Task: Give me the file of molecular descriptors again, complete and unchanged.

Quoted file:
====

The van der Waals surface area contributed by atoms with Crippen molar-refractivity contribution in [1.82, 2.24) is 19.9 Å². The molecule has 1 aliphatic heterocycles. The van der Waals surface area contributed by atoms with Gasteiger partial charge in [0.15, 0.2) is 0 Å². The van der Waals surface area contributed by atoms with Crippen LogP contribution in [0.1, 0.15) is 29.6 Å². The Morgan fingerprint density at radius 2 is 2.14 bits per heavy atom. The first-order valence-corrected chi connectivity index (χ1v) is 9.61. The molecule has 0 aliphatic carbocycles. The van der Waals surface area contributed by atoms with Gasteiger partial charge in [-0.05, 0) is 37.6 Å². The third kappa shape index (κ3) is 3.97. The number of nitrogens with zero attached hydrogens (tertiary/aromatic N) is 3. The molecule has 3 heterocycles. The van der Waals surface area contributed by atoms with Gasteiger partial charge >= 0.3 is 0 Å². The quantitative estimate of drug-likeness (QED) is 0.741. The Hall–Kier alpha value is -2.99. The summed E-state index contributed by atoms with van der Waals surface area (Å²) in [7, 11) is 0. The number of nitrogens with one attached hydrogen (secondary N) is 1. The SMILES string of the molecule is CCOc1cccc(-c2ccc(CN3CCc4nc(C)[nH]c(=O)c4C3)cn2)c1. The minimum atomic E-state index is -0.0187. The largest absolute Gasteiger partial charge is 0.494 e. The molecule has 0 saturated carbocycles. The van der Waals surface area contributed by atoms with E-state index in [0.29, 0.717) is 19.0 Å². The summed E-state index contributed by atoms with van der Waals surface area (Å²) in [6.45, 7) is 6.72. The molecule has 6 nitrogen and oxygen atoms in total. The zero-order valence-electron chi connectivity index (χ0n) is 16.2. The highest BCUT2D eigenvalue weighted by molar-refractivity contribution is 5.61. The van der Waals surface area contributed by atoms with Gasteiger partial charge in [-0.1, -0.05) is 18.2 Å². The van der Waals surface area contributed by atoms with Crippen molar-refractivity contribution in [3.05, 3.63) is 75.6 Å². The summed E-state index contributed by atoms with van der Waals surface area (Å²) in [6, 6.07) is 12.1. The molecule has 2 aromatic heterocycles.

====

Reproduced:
The van der Waals surface area contributed by atoms with Crippen molar-refractivity contribution in [1.82, 2.24) is 19.9 Å². The molecule has 1 aliphatic heterocycles. The van der Waals surface area contributed by atoms with Gasteiger partial charge in [0.15, 0.2) is 0 Å². The van der Waals surface area contributed by atoms with Crippen LogP contribution in [0.1, 0.15) is 29.6 Å². The Morgan fingerprint density at radius 2 is 2.14 bits per heavy atom. The first-order valence-corrected chi connectivity index (χ1v) is 9.61. The molecule has 0 aliphatic carbocycles. The van der Waals surface area contributed by atoms with Gasteiger partial charge in [-0.05, 0) is 37.6 Å². The third kappa shape index (κ3) is 3.97. The number of nitrogens with zero attached hydrogens (tertiary/aromatic N) is 3. The molecule has 3 heterocycles. The van der Waals surface area contributed by atoms with Gasteiger partial charge >= 0.3 is 0 Å². The quantitative estimate of drug-likeness (QED) is 0.741. The Hall–Kier alpha value is -2.99. The summed E-state index contributed by atoms with van der Waals surface area (Å²) in [7, 11) is 0. The number of nitrogens with one attached hydrogen (secondary N) is 1. The SMILES string of the molecule is CCOc1cccc(-c2ccc(CN3CCc4nc(C)[nH]c(=O)c4C3)cn2)c1. The minimum atomic E-state index is -0.0187. The largest absolute Gasteiger partial charge is 0.494 e. The molecule has 0 saturated carbocycles. The van der Waals surface area contributed by atoms with E-state index in [0.29, 0.717) is 19.0 Å². The summed E-state index contributed by atoms with van der Waals surface area (Å²) in [6.45, 7) is 6.72. The molecule has 6 nitrogen and oxygen atoms in total. The zero-order valence-electron chi connectivity index (χ0n) is 16.2. The highest BCUT2D eigenvalue weighted by molar-refractivity contribution is 5.61. The van der Waals surface area contributed by atoms with Gasteiger partial charge in [-0.1, -0.05) is 18.2 Å². The van der Waals surface area contributed by atoms with Crippen molar-refractivity contribution in [3.05, 3.63) is 75.6 Å². The summed E-state index contributed by atoms with van der Waals surface area (Å²) in [6, 6.07) is 12.1. The molecule has 2 aromatic heterocycles.